Boosters are usually zinc dichromate finished.  Eastwood sells a kit which "sort of" replicates it, but in order to do it correctly, it would need to be sent out.  I think that Booster Dewey does this as a service for $50 according to his website.

 

http://boosterdeweyexchange.com/

 

 

 

Ed

Here is the finish from Booster Dewey on the piece from my Oldsmobile

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On the pix of my 67, posted a while back but they're in this thread, Dewey did indeed re=coat ) if that's the proper term) my vac booster. He sends them out, and he asked me if I had anything else that I wanted re-done to match. I sent him the cap from the resevoir, and then he reminded me that the hood latch should be done too. Don't remember how much but I know it was really reasonable. Like, really reasonable.

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On 1/10/2018 at 11:00 AM, NC68Riviera said:

How did you paint your brake booster? I recently had my brake master cylinder replaced but not the booster and mine is very dingy looking like yours was. What did you do to clean it up and repaint it? Which brand of gold cadmium paint did you use?

I just took a look at some pictures of the engine compartments of 1969 Rivieras on Google Images. From what I see, it's hard to tell if the booster is zinc plated or cad plated.  If it's cad plated, the pictures I saw show the cad plating as very light in color.  

 

The zinc plating can be reproduced with a product from Eastwood.  Go to the Eastwood website and search for part #13242Z.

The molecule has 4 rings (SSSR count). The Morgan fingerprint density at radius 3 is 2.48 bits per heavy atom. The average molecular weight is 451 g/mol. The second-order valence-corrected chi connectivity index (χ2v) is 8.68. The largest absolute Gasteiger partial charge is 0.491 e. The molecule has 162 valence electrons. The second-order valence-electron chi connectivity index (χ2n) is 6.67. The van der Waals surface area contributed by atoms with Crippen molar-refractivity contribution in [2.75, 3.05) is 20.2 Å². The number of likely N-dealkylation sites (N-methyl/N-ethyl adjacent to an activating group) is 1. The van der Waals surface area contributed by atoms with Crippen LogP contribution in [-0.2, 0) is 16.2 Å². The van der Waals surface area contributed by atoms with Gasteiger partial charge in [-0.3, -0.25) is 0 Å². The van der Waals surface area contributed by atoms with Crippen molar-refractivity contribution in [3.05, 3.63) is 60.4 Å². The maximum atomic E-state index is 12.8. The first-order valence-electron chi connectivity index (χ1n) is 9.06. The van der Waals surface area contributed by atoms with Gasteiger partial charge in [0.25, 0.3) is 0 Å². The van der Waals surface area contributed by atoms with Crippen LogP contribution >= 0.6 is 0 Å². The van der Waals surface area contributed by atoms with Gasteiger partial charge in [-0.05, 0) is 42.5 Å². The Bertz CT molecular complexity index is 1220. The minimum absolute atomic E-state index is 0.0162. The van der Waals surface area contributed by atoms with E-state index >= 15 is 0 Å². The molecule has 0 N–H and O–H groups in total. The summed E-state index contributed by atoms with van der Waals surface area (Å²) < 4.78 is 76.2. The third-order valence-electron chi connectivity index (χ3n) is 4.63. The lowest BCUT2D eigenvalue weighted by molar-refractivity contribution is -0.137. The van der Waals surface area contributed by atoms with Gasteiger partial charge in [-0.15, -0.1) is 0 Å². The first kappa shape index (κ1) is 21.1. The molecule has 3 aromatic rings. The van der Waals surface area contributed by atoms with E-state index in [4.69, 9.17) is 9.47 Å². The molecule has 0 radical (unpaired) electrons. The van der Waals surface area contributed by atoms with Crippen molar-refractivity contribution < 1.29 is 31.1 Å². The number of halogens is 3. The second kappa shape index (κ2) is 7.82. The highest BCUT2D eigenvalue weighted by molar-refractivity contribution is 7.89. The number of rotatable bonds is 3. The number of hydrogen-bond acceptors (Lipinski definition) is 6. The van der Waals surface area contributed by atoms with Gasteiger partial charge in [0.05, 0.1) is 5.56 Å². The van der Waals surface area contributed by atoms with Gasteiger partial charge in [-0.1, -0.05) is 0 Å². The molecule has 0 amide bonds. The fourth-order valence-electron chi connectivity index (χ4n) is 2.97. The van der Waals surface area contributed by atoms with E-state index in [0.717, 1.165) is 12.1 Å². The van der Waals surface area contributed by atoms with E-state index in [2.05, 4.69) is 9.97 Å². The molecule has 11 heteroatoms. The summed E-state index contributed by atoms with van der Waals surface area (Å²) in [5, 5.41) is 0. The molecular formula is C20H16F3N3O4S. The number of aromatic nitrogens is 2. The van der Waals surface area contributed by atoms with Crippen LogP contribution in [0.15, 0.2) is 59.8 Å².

It's called: Eastwood Zinc Rich Galvanize and comes in an aerosol 13 oz can.

 

The cad plating can be reproduced with a system from Eastwood.  Here's a video that shows "how to" along with a link to purchase it.

 

 

 

 

 

 

 

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Rather than aluminum foil I use Saran Wrap. Clings awesome, Removes easily, plus other positives.

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I think the motors should be pulled, placed in the kitchen and then detailed. Close to everything we need and the Mrs. can still find the foil and Saran Wrap.  A win -win situation........

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This is a bit of a digression, but my uncle learned how to rebuild engines in my grandparent's living room.  As the story goes, he had an engine from an old Buick that he put away under the grand piano when he wasn't working on it.

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I also use large quantities of aluminum foil for detail work. One warning, disconnect your battery and cover the positive terminal, foil is a great conductor. And whatever you do don't get gasoline on the foil before you learn about its conductivity, you can imagine how I know this...